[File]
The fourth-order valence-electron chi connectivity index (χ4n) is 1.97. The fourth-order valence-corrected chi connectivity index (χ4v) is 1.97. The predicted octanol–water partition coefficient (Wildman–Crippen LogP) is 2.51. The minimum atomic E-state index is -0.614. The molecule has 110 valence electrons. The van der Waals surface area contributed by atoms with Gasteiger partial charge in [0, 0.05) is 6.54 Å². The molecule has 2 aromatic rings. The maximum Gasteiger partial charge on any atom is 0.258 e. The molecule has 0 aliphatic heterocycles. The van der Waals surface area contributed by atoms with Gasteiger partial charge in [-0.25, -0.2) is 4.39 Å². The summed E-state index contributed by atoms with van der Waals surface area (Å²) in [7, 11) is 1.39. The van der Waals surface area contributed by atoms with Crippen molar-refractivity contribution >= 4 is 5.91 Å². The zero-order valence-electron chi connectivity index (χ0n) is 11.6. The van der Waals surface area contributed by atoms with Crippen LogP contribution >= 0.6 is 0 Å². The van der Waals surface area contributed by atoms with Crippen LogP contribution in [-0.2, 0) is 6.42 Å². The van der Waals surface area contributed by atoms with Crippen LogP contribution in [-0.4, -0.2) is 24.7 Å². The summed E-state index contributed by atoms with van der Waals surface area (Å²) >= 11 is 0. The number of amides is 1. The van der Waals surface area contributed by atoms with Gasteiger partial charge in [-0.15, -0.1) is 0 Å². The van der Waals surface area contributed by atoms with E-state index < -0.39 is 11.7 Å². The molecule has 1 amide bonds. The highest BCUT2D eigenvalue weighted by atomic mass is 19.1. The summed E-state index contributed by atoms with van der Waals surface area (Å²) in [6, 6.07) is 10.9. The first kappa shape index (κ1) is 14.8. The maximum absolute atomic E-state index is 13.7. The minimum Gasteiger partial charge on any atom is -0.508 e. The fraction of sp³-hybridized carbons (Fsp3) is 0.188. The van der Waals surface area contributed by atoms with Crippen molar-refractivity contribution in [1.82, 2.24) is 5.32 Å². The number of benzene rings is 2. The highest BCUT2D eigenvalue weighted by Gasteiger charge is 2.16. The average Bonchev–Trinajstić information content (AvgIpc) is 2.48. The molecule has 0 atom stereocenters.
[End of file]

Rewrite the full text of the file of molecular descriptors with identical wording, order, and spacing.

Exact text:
The fourth-order valence-electron chi connectivity index (χ4n) is 1.97. The fourth-order valence-corrected chi connectivity index (χ4v) is 1.97. The predicted octanol–water partition coefficient (Wildman–Crippen LogP) is 2.51. The minimum atomic E-state index is -0.614. The molecule has 110 valence electrons. The van der Waals surface area contributed by atoms with Gasteiger partial charge in [0, 0.05) is 6.54 Å². The molecule has 2 aromatic rings. The maximum Gasteiger partial charge on any atom is 0.258 e. The molecule has 0 aliphatic heterocycles. The van der Waals surface area contributed by atoms with Gasteiger partial charge in [-0.25, -0.2) is 4.39 Å². The summed E-state index contributed by atoms with van der Waals surface area (Å²) in [7, 11) is 1.39. The van der Waals surface area contributed by atoms with Crippen molar-refractivity contribution >= 4 is 5.91 Å². The zero-order valence-electron chi connectivity index (χ0n) is 11.6. The van der Waals surface area contributed by atoms with Crippen LogP contribution >= 0.6 is 0 Å². The van der Waals surface area contributed by atoms with Crippen LogP contribution in [-0.2, 0) is 6.42 Å². The van der Waals surface area contributed by atoms with Crippen LogP contribution in [-0.4, -0.2) is 24.7 Å². The summed E-state index contributed by atoms with van der Waals surface area (Å²) >= 11 is 0. The number of amides is 1. The van der Waals surface area contributed by atoms with Gasteiger partial charge in [-0.15, -0.1) is 0 Å². The van der Waals surface area contributed by atoms with E-state index < -0.39 is 11.7 Å². The molecule has 1 amide bonds. The highest BCUT2D eigenvalue weighted by atomic mass is 19.1. The summed E-state index contributed by atoms with van der Waals surface area (Å²) in [6, 6.07) is 10.9. The first kappa shape index (κ1) is 14.8. The maximum absolute atomic E-state index is 13.7. The minimum Gasteiger partial charge on any atom is -0.508 e. The fraction of sp³-hybridized carbons (Fsp3) is 0.188. The van der Waals surface area contributed by atoms with Crippen molar-refractivity contribution in [1.82, 2.24) is 5.32 Å². The number of benzene rings is 2. The highest BCUT2D eigenvalue weighted by Gasteiger charge is 2.16. The average Bonchev–Trinajstić information content (AvgIpc) is 2.48. The molecule has 0 atom stereocenters.